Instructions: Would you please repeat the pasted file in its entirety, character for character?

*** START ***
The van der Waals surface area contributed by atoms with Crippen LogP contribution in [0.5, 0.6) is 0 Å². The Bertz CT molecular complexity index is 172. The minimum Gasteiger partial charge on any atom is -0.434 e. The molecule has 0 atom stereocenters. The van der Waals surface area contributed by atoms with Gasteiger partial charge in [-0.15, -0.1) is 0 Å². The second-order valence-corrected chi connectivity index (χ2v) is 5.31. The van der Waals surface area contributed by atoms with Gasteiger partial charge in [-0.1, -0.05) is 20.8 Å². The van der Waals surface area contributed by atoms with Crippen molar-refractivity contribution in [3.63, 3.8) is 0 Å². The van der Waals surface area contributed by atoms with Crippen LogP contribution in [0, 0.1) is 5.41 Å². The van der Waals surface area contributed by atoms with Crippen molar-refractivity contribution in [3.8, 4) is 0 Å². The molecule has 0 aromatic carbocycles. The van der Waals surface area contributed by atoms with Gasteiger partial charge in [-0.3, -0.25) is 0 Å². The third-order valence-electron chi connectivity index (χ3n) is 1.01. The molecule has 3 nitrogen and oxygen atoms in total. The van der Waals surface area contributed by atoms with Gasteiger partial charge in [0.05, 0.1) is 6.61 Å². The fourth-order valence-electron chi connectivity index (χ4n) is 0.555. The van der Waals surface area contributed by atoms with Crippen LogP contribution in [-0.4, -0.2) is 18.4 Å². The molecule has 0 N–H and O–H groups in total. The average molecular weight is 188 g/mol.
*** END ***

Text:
The van der Waals surface area contributed by atoms with Crippen LogP contribution in [0.5, 0.6) is 0 Å². The Bertz CT molecular complexity index is 172. The minimum Gasteiger partial charge on any atom is -0.434 e. The molecule has 0 atom stereocenters. The van der Waals surface area contributed by atoms with Gasteiger partial charge in [-0.15, -0.1) is 0 Å². The second-order valence-corrected chi connectivity index (χ2v) is 5.31. The van der Waals surface area contributed by atoms with Gasteiger partial charge in [-0.1, -0.05) is 20.8 Å². The van der Waals surface area contributed by atoms with Crippen molar-refractivity contribution in [3.63, 3.8) is 0 Å². The van der Waals surface area contributed by atoms with Crippen LogP contribution in [0, 0.1) is 5.41 Å². The van der Waals surface area contributed by atoms with Crippen molar-refractivity contribution in [3.8, 4) is 0 Å². The molecule has 0 aromatic carbocycles. The van der Waals surface area contributed by atoms with Gasteiger partial charge in [-0.3, -0.25) is 0 Å². The third-order valence-electron chi connectivity index (χ3n) is 1.01. The molecule has 3 nitrogen and oxygen atoms in total. The van der Waals surface area contributed by atoms with Gasteiger partial charge in [0.05, 0.1) is 6.61 Å². The fourth-order valence-electron chi connectivity index (χ4n) is 0.555. The van der Waals surface area contributed by atoms with Crippen LogP contribution in [-0.4, -0.2) is 18.4 Å². The molecule has 0 N–H and O–H groups in total. The average molecular weight is 188 g/mol.